APNU MP Dr Rupert Roopnaraine says he finds it “extremely disappointing” that 16 months after a deal was signed between the government and Region 10 following five weeks of unrest on electricity tariffs, none of the three committees established has yielded any results.
Along with the three committees—economic, technical and land selection—there was also an agreement to have a Linden television station on the air and it was promised that Channel 13, which was gifted to the township by Green Construction, would have been returned. The television station is still not operational
as it has not been licensed. In recent weeks the government has not said anything on the progress of these committees.
Roopnaraine, who play-ed a part in hammering out the deal at the Office of the President following pro-tests in the mining town in July 2012 which claimed three lives, said he also finds it “astonishing” that the technical committee, which has to do with the electricity tariff in Linden, has not worked. He said he understands why the administration would want to stall on the economic and land selection committees but not the technical committee. Since that committee’s work had to do with exploring whether the electricity tariff could be increased, as is the government’s wish, he felt the government would have had more interest in moving it forward.
In fact, he said he is “surprised that more energy” has not been put into ensuring that the technical committee works.
However, former PNCR parliamentarian Aubrey Norton, who also played a part in negotiating the terms of the deal, said he is not surprised that the technical committee has not been working. He said the work of that committee would have brought to the fore, information that the administration prefers to remain hidden.
He noted that while the government wanted to increase the electricity tariff this goes hand in hand with the complete development of the mining town. He believes a study by the technical team would have brought out information such as the level of discrimination and unemployment in the mining town which would have forced the government to act. Instead of having such information brought to the fore the government decided to continue with the electricity subsidy and this, according to Norton, shows that the administration has no intention of developing Region 10.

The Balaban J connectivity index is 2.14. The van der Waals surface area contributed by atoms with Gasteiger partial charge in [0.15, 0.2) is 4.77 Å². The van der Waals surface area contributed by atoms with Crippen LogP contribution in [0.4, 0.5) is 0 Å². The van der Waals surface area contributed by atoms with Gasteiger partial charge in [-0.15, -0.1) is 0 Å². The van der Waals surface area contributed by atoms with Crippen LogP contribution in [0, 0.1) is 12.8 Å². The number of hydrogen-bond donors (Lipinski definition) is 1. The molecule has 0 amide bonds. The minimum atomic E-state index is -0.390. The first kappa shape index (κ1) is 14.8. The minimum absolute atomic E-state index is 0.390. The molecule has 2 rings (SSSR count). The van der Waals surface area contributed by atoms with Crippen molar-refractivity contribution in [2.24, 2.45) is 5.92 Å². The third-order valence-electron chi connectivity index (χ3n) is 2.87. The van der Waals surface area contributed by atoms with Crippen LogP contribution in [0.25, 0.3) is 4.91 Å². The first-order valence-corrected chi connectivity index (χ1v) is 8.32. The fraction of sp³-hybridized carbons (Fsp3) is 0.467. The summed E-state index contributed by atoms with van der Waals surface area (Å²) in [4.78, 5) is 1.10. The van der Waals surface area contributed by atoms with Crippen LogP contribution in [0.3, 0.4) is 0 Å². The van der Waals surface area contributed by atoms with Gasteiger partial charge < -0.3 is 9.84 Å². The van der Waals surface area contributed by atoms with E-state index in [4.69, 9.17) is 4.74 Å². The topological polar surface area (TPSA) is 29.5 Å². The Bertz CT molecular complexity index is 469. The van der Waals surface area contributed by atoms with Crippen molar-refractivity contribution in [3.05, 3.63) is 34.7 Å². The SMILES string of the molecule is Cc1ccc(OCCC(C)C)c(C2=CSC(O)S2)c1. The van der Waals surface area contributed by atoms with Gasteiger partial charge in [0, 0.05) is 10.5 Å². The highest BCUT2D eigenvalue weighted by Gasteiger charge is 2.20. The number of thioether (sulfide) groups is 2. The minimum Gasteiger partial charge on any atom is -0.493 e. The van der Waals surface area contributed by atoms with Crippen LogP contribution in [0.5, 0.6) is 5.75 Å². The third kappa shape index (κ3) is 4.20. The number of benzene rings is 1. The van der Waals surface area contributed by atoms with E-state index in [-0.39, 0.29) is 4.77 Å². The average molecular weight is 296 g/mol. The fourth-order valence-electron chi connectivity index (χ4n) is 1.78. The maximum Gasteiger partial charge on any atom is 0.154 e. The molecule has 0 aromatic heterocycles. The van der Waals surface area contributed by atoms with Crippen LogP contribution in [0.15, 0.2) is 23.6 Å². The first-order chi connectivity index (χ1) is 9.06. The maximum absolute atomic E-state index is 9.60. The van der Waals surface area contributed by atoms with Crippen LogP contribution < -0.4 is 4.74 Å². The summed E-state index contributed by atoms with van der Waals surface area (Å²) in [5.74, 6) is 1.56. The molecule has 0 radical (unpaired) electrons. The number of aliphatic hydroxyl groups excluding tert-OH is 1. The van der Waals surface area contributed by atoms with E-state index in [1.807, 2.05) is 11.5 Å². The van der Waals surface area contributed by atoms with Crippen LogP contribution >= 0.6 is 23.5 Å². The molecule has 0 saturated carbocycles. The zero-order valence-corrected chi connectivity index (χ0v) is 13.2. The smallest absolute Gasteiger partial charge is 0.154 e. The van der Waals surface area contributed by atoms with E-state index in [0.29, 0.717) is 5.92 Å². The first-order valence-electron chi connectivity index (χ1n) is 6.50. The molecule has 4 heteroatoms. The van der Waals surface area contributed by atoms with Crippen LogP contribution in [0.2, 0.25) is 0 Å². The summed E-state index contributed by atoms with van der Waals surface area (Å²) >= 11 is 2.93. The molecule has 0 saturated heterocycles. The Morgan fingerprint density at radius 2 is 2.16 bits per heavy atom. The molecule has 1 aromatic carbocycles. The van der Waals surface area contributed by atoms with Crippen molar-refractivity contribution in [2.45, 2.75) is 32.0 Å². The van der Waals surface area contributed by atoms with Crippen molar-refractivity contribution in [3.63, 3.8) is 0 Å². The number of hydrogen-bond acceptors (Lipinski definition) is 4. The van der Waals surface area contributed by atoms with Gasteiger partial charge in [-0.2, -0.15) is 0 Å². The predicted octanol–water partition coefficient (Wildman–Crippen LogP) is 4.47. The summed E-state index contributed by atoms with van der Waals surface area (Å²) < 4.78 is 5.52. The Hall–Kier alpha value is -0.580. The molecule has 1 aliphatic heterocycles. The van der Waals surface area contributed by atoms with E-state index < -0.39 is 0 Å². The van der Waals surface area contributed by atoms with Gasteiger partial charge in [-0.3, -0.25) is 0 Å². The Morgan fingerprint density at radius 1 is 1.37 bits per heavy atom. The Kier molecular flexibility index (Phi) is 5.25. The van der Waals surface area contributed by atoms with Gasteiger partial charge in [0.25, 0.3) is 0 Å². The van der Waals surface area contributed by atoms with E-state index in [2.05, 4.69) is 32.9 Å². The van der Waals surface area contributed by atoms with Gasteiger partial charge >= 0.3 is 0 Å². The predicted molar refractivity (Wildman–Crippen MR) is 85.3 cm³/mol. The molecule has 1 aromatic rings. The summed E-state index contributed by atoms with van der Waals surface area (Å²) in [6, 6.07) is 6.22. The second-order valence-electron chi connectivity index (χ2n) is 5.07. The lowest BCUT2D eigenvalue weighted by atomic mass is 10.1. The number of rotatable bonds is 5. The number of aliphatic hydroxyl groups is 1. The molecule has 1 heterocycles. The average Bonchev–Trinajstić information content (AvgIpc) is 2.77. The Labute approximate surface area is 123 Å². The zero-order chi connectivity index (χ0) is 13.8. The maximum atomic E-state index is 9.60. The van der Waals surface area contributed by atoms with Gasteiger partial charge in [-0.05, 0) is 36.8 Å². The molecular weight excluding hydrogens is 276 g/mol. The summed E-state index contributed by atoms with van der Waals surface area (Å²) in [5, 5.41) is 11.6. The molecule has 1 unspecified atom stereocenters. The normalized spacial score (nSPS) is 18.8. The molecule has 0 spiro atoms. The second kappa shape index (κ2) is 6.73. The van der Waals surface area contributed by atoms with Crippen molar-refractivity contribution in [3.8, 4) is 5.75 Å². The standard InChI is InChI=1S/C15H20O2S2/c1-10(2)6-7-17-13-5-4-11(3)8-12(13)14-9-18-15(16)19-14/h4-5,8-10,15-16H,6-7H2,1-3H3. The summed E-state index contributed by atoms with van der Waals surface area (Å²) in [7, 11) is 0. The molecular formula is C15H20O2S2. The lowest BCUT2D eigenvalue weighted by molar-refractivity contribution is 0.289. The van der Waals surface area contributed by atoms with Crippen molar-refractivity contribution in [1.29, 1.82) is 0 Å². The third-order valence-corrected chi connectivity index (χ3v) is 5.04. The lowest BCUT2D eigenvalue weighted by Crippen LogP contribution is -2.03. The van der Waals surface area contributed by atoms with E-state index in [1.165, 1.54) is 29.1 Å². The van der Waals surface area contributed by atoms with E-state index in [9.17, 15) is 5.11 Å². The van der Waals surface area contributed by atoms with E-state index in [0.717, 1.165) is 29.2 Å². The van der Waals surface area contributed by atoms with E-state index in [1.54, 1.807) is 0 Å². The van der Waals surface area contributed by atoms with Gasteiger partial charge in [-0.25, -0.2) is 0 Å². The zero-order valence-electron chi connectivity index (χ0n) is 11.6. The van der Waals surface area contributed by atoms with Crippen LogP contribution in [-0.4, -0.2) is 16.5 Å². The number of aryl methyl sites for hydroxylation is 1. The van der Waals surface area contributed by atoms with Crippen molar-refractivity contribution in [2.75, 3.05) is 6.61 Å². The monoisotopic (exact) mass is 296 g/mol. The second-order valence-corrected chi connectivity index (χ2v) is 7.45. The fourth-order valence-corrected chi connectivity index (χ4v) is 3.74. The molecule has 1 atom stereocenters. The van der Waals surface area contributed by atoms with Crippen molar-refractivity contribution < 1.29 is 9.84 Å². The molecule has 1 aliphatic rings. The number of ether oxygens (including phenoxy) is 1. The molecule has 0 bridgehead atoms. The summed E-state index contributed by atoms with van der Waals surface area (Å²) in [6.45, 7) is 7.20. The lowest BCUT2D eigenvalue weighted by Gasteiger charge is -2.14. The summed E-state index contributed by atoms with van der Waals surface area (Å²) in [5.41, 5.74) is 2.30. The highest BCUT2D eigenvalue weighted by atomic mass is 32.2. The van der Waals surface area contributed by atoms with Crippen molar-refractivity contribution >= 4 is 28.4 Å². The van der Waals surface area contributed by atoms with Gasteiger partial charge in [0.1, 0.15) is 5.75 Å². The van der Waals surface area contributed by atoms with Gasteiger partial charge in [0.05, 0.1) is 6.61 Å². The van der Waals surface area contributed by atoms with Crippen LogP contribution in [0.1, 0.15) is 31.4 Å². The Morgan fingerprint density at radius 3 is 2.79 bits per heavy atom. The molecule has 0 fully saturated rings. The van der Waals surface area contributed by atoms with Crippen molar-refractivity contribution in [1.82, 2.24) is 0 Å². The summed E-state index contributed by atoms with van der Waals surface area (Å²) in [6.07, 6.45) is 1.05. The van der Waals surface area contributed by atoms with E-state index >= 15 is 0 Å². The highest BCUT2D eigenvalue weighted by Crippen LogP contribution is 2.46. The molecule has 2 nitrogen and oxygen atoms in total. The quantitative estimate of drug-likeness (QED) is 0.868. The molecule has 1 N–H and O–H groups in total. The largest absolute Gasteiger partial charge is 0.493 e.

The technical committee was headed by Narvon Persaud but he resigned in October 2012 and while the committee would have completed some work it cannot continue until the government and the region agree on a replacement chairman. The region’s choice is Region Ten Interim Management Com-mittee Councillor (IMC) Charles Sampson, while the government wants Chairman of the Energy and Power Committee Clinton Williams.
That committee is tasked with reviewing the existing provision and consumption of electricity in Linden, including the history, the costs, the tariff structure, and the subsidies; considering arrangements to provide electricity to the Linden community and the tariffs to sustain such arrangements within a sustainable time frame; examining Region 10′s economic circumstances inclusive of the affordability of the increased cost; looking at the advantages and disadvantages of the integration of the supply of electricity in the Linden area into the national grid; and, making recommendations on cost saving measures and options for alternative energy, including the facilitation of conservation education and conservation.
‘A lot of work’